'Neanderthals' in Power Won’t Deal With Climate Crisis, Says John Kerry
Former U.S. Secretary of State, John Kerry, argued at a conference in Melbourne that economic and environmental benefits stem from investments in renewable energy, but climate crisis deniers in power risk running humanity off a cliff, as the Guardian reported.
In his keynote address to the Global Table today — a food and agriculture conference — Kerry took indirect umbrage with the Australian government's inertia on a climate and energy policy while also weighing in on the government's support for the Adani coal mine in Queensland.
"We just can’t sit on our asses and leave the political process to neanderthals who don’t want to believe in the fu… https://t.co/a7jN7B7X76— EKOenergy (@EKOenergy)1567503943.0
"We just can't sit on our asses and leave the political process to neanderthals who don't want to believe in the future," Kerry told the audience, as the Guardian reported. "We have a dearth of leadership, but this will turn."
Kerry cited numbers from the Bureau of Labor Statistics to highlight the growth of the renewable energy sector.
"Nobody's talking about making people unemployed, we're talking about transitioning to better jobs. (The) fastest growing job in the United States of America today - solar power technician. Second fastest growing job in America today - wind power turbine technician," he said, as the Sydney Morning Herald reported.
He also took a swipe at Australia's outsized production of greenhouse gas emissions from its fossil fuel sector and its decision to invest further in the Adani coal mine, which will export a massive amount of fossil fuels to India.
"I got to tell you, we should not be moving to coal, we should not be encouraging coal, we should not be building infrastructure around coal," he said to applause from the audience, according to the Guardian.
After his speech, he told the Sydney Morning Herald that Australia should not invest in major coal infrastructure projects. He dismissed the notion that the project will create jobs as terribly shortsighted.
It isn't going to do you any good to pretend you're going to have great jobs for the long term with coal when in fact it's going to be supplanted, it is not a fuel of the future, and it's going to cost you a lot more to undo the damages that come from climate change than it is to make the adjustment. A great deal more," he said to the Sydney Morning Herald.
Kerry discussed a wide range of topics in his speech, including ocean pollution, electric vehicles, children's health and more. He said the demands of feeding a global population of nine billion people in 35 years presents considerable challenges, one of which is rethinking how much food is thrown in the trash.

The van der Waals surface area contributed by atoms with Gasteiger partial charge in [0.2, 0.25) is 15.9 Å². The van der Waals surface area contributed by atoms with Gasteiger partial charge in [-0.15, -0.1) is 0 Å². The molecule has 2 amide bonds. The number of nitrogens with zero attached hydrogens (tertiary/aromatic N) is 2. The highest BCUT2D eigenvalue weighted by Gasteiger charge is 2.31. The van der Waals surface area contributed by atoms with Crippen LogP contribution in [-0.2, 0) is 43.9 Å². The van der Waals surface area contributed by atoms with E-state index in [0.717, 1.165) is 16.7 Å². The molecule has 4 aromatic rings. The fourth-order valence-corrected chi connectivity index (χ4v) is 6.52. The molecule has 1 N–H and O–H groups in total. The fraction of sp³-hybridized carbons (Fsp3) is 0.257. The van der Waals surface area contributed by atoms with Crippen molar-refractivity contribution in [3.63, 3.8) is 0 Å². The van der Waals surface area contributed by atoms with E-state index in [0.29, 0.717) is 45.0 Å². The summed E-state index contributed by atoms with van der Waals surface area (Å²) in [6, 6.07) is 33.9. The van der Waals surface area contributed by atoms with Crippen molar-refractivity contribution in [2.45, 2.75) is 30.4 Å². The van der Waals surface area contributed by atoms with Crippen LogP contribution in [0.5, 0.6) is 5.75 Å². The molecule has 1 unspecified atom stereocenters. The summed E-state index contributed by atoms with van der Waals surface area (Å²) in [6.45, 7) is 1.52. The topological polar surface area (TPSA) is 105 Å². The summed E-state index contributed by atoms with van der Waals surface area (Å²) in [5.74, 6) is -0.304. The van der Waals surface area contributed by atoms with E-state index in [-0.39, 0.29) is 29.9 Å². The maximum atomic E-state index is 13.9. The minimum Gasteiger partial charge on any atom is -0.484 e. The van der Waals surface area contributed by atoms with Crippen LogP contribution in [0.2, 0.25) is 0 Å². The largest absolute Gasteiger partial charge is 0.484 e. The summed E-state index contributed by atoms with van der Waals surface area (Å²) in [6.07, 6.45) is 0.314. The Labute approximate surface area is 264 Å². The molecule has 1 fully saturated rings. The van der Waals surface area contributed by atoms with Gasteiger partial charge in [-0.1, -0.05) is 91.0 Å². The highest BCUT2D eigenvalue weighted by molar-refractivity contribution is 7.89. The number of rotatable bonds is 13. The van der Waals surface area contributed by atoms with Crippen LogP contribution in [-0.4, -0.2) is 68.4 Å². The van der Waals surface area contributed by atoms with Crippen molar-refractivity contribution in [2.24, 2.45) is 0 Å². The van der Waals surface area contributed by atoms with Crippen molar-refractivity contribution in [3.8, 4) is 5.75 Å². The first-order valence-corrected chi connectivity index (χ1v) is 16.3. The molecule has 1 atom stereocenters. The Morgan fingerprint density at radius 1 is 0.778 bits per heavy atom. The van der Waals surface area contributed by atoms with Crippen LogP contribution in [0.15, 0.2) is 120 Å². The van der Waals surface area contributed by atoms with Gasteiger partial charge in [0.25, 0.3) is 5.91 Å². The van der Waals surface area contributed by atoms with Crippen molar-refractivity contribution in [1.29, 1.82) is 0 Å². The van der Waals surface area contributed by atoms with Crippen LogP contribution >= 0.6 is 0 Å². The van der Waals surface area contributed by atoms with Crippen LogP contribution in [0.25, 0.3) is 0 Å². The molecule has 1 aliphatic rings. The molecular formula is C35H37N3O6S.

"We waste a third of the food that we produce, one-third. And yet people are dying, and people go to bed hungry," he said, according to the Sydney Morning Herald. "Right now today one in every nine people wakes up in the morning with hunger pangs, and they go to bed with an empty stomach. Consider that today, nearly half of child deaths worldwide are rooted in under-nutrition and in the lack of healthy food. We're talking about 8000 children dying every single day, because they aren't getting basic nourishment."
While he offered a bleak assessment of the current state of affairs, Kerry also saw opportunity in our ability to adapt to the climate crisis. Not only did he note that the renewable energy sector offers more jobs and better jobs than the coal industry, he also saw opportunities in farming and food production.
"We have to produce food to change to an adapting planet," he said to the conference, as The Weekly Times in Australia reported. "A lot of crops that were once not susceptible to disease are now susceptible due to insects or whatever brings that disease does not die off because it doesn't get cold enough anymore. We have to increase food production in the United States by 60 per cent by 2050 just to keep pace with demand. So there are challenges but opportunity also."
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One city in New Zealand knows what its priorities are.
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By Jeff Masters, Ph.D.
Earth had its second-warmest year on record in 2020, just 0.02 degrees Celsius (0.04°F) behind the record set in 2016, and 0.98 degrees Celsius (1.76°F) above the 20th-century average, NOAA reported January 14.
Figure 1. Departure of temperature from average for 2020, the second-warmest year the globe has seen since record-keeping began in 1880, according to NOAA. Record-high annual temperatures over land and ocean surfaces were measured across parts of Europe, Asia, southern North America, South America, and across parts of the Atlantic, Indian, and Pacific oceans. No land or ocean areas were record cold for the year. NOAA National Centers for Environmental Information
Figure 2. Total ocean heat content (OHC) in the top 2000 meters from 1958-2020. Cheng et al., Upper Ocean Temperatures Hit Record High in 2020, Advances in Atmospheric Sciences
Figure 3. Departure of sea surface temperature from average in the benchmark Niño 3.4 region of the eastern tropical Pacific (5°N-5°S, 170°W-120°W). Sea surface temperature were approximately one degree Celsius below average over the past month, characteristic of moderate La Niña conditions. Tropical Tidbits
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